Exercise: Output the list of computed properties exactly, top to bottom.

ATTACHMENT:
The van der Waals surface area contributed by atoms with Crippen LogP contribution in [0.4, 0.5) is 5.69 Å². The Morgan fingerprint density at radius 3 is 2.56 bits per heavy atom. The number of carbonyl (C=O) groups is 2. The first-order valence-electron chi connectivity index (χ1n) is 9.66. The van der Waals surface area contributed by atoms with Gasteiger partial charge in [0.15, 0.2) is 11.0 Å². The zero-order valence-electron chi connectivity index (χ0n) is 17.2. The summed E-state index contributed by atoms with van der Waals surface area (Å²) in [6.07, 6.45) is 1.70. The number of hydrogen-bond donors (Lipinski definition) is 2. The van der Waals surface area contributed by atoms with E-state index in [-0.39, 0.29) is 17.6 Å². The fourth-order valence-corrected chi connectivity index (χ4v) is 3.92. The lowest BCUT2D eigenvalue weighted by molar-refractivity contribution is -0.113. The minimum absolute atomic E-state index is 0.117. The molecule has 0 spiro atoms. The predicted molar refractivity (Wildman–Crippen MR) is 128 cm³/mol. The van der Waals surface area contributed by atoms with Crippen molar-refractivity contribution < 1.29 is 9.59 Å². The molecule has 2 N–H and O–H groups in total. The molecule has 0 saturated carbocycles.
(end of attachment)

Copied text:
The van der Waals surface area contributed by atoms with Crippen LogP contribution in [0.4, 0.5) is 5.69 Å². The Morgan fingerprint density at radius 3 is 2.56 bits per heavy atom. The number of carbonyl (C=O) groups is 2. The first-order valence-electron chi connectivity index (χ1n) is 9.66. The van der Waals surface area contributed by atoms with Gasteiger partial charge in [0.15, 0.2) is 11.0 Å². The zero-order valence-electron chi connectivity index (χ0n) is 17.2. The summed E-state index contributed by atoms with van der Waals surface area (Å²) in [6.07, 6.45) is 1.70. The number of hydrogen-bond donors (Lipinski definition) is 2. The van der Waals surface area contributed by atoms with E-state index in [-0.39, 0.29) is 17.6 Å². The fourth-order valence-corrected chi connectivity index (χ4v) is 3.92. The lowest BCUT2D eigenvalue weighted by molar-refractivity contribution is -0.113. The minimum absolute atomic E-state index is 0.117. The molecule has 0 spiro atoms. The predicted molar refractivity (Wildman–Crippen MR) is 128 cm³/mol. The van der Waals surface area contributed by atoms with Crippen molar-refractivity contribution < 1.29 is 9.59 Å². The molecule has 2 N–H and O–H groups in total. The molecule has 0 saturated carbocycles.